• accept “reasonable” accommodation, even if it is not ideally what the worker wanted. If the worker refuses to accept a proposed accommodation then she or he should provide a reasonable explanation for this refusal.

However, while an employee has an obligation to cooperate, she or he is not required to accept a proposed accommodation that is unreasonable (i.e. an accommodation proposal that threatens the employee’s general health and well-being).

  1. The human rights legislation that applies to your workplace

The right to reasonable accommodation stems from the various pieces of legislation that apply to the workplace in question.

For example, PSAC members who work in the federal jurisdiction (federal public service and federally regulated employers such as crown corporations, airports, etc.) fall under the Canadian Human Rights Act. This legislation includes a specific requirement for employers to reasonably accommodate individual workers up to the point of undue hardship (section 15(2)).

Workers that are under provincial/territorial jurisdiction (e.g. universities) are covered under their provincial and territorial human rights acts or codes. These laws vary in their accommodation provisions. However, the principles of the Meiorin decision apply to all human rights legislation in Canada.

The Supreme Court of Canada has held that all human rights legislation is quasi-constitutional (i.e., nearly constitutional) because it expresses fundamental Canadian values and important public policies. Therefore, if there is a conflict between other legislation and human rights legislation, the Human Rights Act is paramount (i.e. “trumps” the ordinary legislation). In light of this, Acts, such as Workers’ Compensation Acts or the re-employment provisions of the Public Service Employment Act, which address the duty to accommodate employees with disabilities, may not go far enough to fulfill the accommodation requirements of human rights legislation. The last word is always the human rights legislation.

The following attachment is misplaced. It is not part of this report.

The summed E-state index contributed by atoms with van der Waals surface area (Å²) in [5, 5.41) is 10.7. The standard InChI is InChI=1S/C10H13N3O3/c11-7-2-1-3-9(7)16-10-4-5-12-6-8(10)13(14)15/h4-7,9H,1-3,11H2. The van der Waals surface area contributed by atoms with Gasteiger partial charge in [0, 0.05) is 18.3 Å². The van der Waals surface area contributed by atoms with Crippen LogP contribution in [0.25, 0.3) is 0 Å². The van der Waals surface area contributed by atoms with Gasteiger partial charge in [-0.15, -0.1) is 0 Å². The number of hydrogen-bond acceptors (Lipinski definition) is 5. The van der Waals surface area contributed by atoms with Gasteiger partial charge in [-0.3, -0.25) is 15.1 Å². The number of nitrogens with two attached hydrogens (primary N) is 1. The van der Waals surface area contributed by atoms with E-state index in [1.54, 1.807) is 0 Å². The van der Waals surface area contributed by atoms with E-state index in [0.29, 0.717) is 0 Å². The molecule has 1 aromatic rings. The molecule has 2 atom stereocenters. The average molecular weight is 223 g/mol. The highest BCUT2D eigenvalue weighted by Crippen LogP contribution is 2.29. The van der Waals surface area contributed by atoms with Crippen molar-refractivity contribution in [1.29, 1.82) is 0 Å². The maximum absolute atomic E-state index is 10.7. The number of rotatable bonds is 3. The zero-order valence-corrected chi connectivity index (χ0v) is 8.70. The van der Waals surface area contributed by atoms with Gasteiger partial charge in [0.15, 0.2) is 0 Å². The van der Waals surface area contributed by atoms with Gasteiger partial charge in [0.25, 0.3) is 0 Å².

1. The Canadian Charter of Rights and Freedoms

It should be noted that all human rights legislation must be consistent with the Canadian Charter of Rights and Freedoms, which is part of the Canadian Constitution (1982). Under the Charter, section 15, the equality provision, is the minimum standard for all human rights legislation in Canada.

  1. Labour legislation and case law

Labour legislation and case law in Canada provide that collective agreements must be interpreted and applied consistently with human rights laws and jurisprudence. Specific language in collective agreements may vary but, in essence, all unionized workers are protected from discrimination and harassment based on a prohibited ground under their collective agreements.

  1. Employment Equity Act (federally regulated workers only)

The Employment Equity Act states that employment equity plans must include positive policies and practices for the accommodation of those belonging to the four designated groups.

  1. Other laws

Most provincial/territorial workers’ compensation acts include provisions on modified work, return to work and the worker’s re-employment rights. Since this legislation varies from one province to another, you should check with your respective provincial/territorial Workers’ Compensation Board.

Federal public service workers have similar coverage under the Public Service Employment Regulations (PSER). The provisions found in section 7 of the Regulations establish a time-limited priority for workers who develop disabilities in order to facilitate their reintegration and return to work . The entitlement is only available to persons who are indeterminate employees when they develop a disability. The type of disability is irrelevant and it does not matter whether the disability was incurred at the work place or away from the work place, or whether the employee became disabled while on duty.

Additional coverage for federally-regulated workplaces is also found in the Canada Labour Code, Part III, Division XIII.1. It provides wage protection and return-to-work provisions for workers injured on the job.

Note that legislation comes under review regularly and, thus, may be changed.